Recognition is growing that school factors play a role in student success. One of the key school factors is the principal, and many believe that the success of principals is related, in part, to their educational background and professional experience. However, district leaders don’t have all the information they need when it comes to understanding which elements of a principals’ background connect most to student success, as well as the elements that lead some principals to stay in their jobs longer than others.
What education and experiences can states and districts look for and cultivate in candidates for the position of school principal? I wrote my dissertation around this guiding policy question and will share some of my findings in this blog post. Answering this question could have broad implications for school districts, as it can inform hiring practices and reduce principal turnover while improving student outcomes. It could also draw interest from states, as they set the minimum qualifications for principal certification and approve principal training programs.
My process included analyzing district data and principal resumes from four large urban school districts in addition to a literature review. I also examined state certification policies and school hiring practices in the four districts, surveyed a number of districts regarding hiring policies, and then combined the information I gathered into a set of policy considerations.
I found that few variables from a principal’s background had a statistically significant relationship with outcomes such as student math and reading scores, attendance, and principal retention at the school or district level. This indicates there may be other principal factors that are more strongly related to those outcomes (for example, the amount of time principals spend on different activities).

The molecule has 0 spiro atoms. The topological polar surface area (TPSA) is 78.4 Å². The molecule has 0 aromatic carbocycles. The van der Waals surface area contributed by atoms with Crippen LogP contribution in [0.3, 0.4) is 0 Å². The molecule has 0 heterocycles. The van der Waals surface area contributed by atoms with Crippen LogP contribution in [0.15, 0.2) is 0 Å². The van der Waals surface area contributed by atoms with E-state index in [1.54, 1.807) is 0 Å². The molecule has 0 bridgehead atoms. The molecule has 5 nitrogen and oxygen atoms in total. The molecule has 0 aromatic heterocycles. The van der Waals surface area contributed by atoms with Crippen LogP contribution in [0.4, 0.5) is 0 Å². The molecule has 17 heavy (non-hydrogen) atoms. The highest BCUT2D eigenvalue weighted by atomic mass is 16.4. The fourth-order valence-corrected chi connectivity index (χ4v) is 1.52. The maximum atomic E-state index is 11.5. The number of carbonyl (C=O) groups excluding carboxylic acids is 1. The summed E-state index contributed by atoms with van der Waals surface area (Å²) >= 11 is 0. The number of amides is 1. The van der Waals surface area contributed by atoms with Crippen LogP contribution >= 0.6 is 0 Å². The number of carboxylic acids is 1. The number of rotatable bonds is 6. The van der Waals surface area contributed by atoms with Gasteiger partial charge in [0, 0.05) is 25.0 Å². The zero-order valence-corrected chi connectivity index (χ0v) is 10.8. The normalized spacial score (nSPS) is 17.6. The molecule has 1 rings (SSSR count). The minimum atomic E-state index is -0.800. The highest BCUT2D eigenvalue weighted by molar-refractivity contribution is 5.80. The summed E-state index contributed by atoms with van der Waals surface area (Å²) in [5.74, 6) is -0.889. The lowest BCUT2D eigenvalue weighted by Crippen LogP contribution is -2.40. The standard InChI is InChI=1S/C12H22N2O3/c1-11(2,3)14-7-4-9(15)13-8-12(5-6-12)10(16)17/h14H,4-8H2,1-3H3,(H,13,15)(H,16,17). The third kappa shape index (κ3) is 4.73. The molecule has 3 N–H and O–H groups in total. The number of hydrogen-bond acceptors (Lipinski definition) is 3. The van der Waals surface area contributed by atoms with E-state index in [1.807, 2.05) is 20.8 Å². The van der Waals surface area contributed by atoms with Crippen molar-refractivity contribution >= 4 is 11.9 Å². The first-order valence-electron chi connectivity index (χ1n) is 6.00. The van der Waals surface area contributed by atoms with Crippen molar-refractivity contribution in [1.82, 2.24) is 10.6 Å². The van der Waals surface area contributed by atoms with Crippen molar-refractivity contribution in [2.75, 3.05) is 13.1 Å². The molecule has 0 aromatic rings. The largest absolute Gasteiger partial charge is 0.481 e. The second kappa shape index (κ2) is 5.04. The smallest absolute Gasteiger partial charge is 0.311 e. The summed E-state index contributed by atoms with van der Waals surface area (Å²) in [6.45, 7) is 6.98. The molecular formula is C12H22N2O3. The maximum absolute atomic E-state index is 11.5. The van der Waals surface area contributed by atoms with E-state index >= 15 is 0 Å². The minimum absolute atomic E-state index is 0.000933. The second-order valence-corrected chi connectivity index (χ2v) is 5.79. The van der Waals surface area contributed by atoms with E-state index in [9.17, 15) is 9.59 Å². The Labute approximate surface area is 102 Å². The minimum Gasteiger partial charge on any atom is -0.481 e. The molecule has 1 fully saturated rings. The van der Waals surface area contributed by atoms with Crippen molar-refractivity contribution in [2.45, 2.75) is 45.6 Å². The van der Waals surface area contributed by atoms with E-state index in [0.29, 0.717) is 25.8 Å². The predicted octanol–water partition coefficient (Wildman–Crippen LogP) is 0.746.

However, the areas that do have statistically significant relationships provide compelling and useful information. For example:
- While past experience teaching reading and/or in a supervisory capacity had a positive relationship with reading scores, the more overall years of experience principals had as a classroom teacher had a negative relationship with math scores
- A master’s degree in education related positively to attendance, while elementary school experience had a negative relationship
- Principals who attended more selective undergraduate institutions were less likely to work in high-poverty schools and were less likely to stay in their schools and districts, while those with parent and community outreach experience were more likely to remain in their schools
In addition, the survey of 33 districts revealed that many districts do not have detailed resume-screening guidelines and that the guidelines being used are typically not aligned with principal roles and responsibilities.
What does this mean for districts? Based on my research, I suggest that districts consider more systematically tracking information regarding principals and linking this principal data to student information systems so that district or external researchers can examine how principal education and professional experience seem to influence student outcomes and principal retention in their districts. This can include using a database to record attributes from a principal’s resume and then linking it to the main student data system. I also suggest that districts consider tracking data on principal retention, including reasons for departures, and use this information to identify school conditions that seem related to principals choosing to leave a school or a district. The information that is gathered could be shared with human resources personnel so that the attributes of principals that relate directly to retention and student success can be applied when designing the principal hiring process and matching principals with schools. Districts could examine their screening and hiring processes to ensure that screening criteria are aligned with principal roles.
Where does the research need to go next? While my dissertation highlights certain education and professional experiences that were statistically related to student outcomes and principal retention, we do not have a full understanding of why these experiences might be related. Further research into the mechanisms behind these experiences would provide the education community with better information as to how to incorporate these experiences into policy and practice and improve schools through principal leadership.
You can read Ashley Pierson's dissertation, What Makes a Successful Principal? Incorporating School Principal Background in State and District Policy, on the Rand Corporation website.